Posted by: blog4globalhealth | 03/24/2011


The autopsy of Dumitru Stupalov reveals the connections between TB and the Moldovan prison system.

Dumitru Stupalov’s body arrived to the morgue on a Thursday, the same day he died. His autopsy was performed on Friday morning. He had spent several months at the TB Hospital in Balti battling MDR-TB under the supervision of Dr. Pablo Cioabnu. Ciobanu was on hand during the autopsy and explained that in Moldova, practically every death results in at least a cursory autopsy and, that in the case of TB patients, the attending doctor is asked to come to inspect the infected organs and confirm the diagnosis and cause of death. Dumitru was also living with HIV, which Ciobanu said significantly complicated his MDR-TB treatment. The autopsy confirmed that the TB had not only damaged his lungs, but had spread to other organs as well.

Dumitru Stupalov had spent time in prison for a drug offense. Vladimir Stupalov, Dumitru’s father and a former prisoner himself, is sure that his son was infected with TB while in jail. According to statistics kept by Moldova’s Department of Penetentiary Institutions and confirmed by a local NGO that works in the prisons, the TB rate in Moldova’s jails is currently at about the rate that the World Health Organization (WHO) defines as an epidemic. Still, the prisons have seen a drastic reduction, as much as 700 percent, in their TB rate over the past 10 years. This drop is the result of the implementation of various measures, including isolating infectious prisoners and following the DOTS treatment strategy, which is endorsed by the WHO. It is entirely possible, in fact likely, that Dumitru got TB while in prison, thoughTB is so prevalent in Moldova that it is impossible to know for sure.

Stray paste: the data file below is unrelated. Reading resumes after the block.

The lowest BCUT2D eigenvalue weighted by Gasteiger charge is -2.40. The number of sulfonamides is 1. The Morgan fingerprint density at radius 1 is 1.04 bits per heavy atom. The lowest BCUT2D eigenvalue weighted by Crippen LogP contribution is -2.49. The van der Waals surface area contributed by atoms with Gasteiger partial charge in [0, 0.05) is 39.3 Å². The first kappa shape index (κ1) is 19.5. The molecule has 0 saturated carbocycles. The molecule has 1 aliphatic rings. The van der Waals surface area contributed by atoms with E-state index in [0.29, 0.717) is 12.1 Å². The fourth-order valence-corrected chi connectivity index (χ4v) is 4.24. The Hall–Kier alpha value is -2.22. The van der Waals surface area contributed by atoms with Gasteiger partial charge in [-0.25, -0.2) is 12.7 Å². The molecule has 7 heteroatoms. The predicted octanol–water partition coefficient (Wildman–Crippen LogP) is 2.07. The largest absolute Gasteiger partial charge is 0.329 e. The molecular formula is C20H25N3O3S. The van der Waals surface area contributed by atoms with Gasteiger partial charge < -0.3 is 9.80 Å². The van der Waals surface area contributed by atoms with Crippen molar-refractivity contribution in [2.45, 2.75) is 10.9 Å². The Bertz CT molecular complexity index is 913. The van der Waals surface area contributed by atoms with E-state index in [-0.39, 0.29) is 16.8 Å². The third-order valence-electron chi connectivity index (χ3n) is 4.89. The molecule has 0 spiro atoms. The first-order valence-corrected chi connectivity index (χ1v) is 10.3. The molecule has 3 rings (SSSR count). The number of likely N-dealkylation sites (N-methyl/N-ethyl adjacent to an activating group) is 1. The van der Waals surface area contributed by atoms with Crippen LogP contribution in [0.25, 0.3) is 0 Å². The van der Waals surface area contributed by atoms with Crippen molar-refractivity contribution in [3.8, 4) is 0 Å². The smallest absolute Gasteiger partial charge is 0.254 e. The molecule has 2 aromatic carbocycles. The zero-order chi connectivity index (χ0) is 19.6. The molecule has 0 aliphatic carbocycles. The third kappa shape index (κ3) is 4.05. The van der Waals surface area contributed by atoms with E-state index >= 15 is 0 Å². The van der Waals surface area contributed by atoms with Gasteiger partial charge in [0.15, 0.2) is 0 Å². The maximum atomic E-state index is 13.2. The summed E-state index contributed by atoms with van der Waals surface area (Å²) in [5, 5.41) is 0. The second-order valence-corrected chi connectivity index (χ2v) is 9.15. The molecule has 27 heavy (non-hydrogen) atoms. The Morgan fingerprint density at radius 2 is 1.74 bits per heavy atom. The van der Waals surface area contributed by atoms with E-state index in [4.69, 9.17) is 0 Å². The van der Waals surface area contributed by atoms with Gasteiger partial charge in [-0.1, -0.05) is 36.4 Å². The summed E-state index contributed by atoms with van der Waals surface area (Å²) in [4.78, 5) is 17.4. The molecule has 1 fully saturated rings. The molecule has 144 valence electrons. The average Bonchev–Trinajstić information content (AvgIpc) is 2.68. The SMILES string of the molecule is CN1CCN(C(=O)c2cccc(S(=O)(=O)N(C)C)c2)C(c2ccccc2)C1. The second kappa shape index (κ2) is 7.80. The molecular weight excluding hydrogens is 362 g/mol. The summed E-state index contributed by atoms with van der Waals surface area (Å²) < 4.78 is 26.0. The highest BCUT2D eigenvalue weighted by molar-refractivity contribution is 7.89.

Read the full blog on the Pulitzer Center’s website.

See David Rochkind’s article and multi-media pieceĀ Moldova: What Happens to MDR-TB Patients.

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